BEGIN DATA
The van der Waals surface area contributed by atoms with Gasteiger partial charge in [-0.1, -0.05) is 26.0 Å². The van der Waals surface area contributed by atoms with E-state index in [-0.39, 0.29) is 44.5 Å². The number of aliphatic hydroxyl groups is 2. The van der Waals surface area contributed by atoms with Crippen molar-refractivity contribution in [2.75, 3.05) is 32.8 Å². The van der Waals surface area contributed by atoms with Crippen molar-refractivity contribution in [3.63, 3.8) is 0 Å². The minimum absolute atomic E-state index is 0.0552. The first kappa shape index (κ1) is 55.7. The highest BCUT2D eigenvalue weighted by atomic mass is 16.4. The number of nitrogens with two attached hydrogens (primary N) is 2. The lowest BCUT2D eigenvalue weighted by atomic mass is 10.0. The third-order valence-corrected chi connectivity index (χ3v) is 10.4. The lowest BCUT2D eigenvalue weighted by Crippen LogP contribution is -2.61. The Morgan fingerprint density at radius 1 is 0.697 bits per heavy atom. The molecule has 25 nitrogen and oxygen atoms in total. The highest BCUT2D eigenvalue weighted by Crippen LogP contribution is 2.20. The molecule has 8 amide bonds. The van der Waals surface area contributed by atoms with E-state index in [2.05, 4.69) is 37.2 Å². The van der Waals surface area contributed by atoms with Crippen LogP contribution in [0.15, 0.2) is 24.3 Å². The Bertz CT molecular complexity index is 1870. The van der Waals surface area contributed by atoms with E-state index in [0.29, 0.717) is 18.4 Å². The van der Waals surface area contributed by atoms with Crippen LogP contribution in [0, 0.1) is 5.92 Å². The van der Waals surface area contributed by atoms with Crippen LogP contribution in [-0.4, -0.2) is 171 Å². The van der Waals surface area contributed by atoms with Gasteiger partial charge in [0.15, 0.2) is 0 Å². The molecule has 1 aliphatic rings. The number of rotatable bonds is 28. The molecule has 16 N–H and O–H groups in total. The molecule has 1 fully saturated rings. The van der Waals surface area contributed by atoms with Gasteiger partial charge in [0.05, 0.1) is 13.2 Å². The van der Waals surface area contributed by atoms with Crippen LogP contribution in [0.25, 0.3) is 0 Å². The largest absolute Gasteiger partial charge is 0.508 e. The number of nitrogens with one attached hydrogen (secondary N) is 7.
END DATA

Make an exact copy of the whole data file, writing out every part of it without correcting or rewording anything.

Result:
The van der Waals surface area contributed by atoms with Gasteiger partial charge in [-0.1, -0.05) is 26.0 Å². The van der Waals surface area contributed by atoms with E-state index in [-0.39, 0.29) is 44.5 Å². The number of aliphatic hydroxyl groups is 2. The van der Waals surface area contributed by atoms with Crippen molar-refractivity contribution in [2.75, 3.05) is 32.8 Å². The van der Waals surface area contributed by atoms with Crippen molar-refractivity contribution in [3.63, 3.8) is 0 Å². The minimum absolute atomic E-state index is 0.0552. The first kappa shape index (κ1) is 55.7. The highest BCUT2D eigenvalue weighted by atomic mass is 16.4. The number of nitrogens with two attached hydrogens (primary N) is 2. The lowest BCUT2D eigenvalue weighted by atomic mass is 10.0. The third-order valence-corrected chi connectivity index (χ3v) is 10.4. The lowest BCUT2D eigenvalue weighted by Crippen LogP contribution is -2.61. The Morgan fingerprint density at radius 1 is 0.697 bits per heavy atom. The molecule has 25 nitrogen and oxygen atoms in total. The highest BCUT2D eigenvalue weighted by Crippen LogP contribution is 2.20. The molecule has 8 amide bonds. The van der Waals surface area contributed by atoms with E-state index in [2.05, 4.69) is 37.2 Å². The van der Waals surface area contributed by atoms with Crippen LogP contribution in [0.15, 0.2) is 24.3 Å². The Bertz CT molecular complexity index is 1870. The van der Waals surface area contributed by atoms with E-state index in [0.29, 0.717) is 18.4 Å². The van der Waals surface area contributed by atoms with Crippen LogP contribution in [0, 0.1) is 5.92 Å². The van der Waals surface area contributed by atoms with Crippen LogP contribution in [-0.4, -0.2) is 171 Å². The van der Waals surface area contributed by atoms with Gasteiger partial charge in [0.15, 0.2) is 0 Å². The molecule has 1 aliphatic rings. The number of rotatable bonds is 28. The molecule has 16 N–H and O–H groups in total. The molecule has 1 fully saturated rings. The van der Waals surface area contributed by atoms with Gasteiger partial charge in [0.05, 0.1) is 13.2 Å². The van der Waals surface area contributed by atoms with Crippen LogP contribution in [0.25, 0.3) is 0 Å². The largest absolute Gasteiger partial charge is 0.508 e. The number of nitrogens with one attached hydrogen (secondary N) is 7.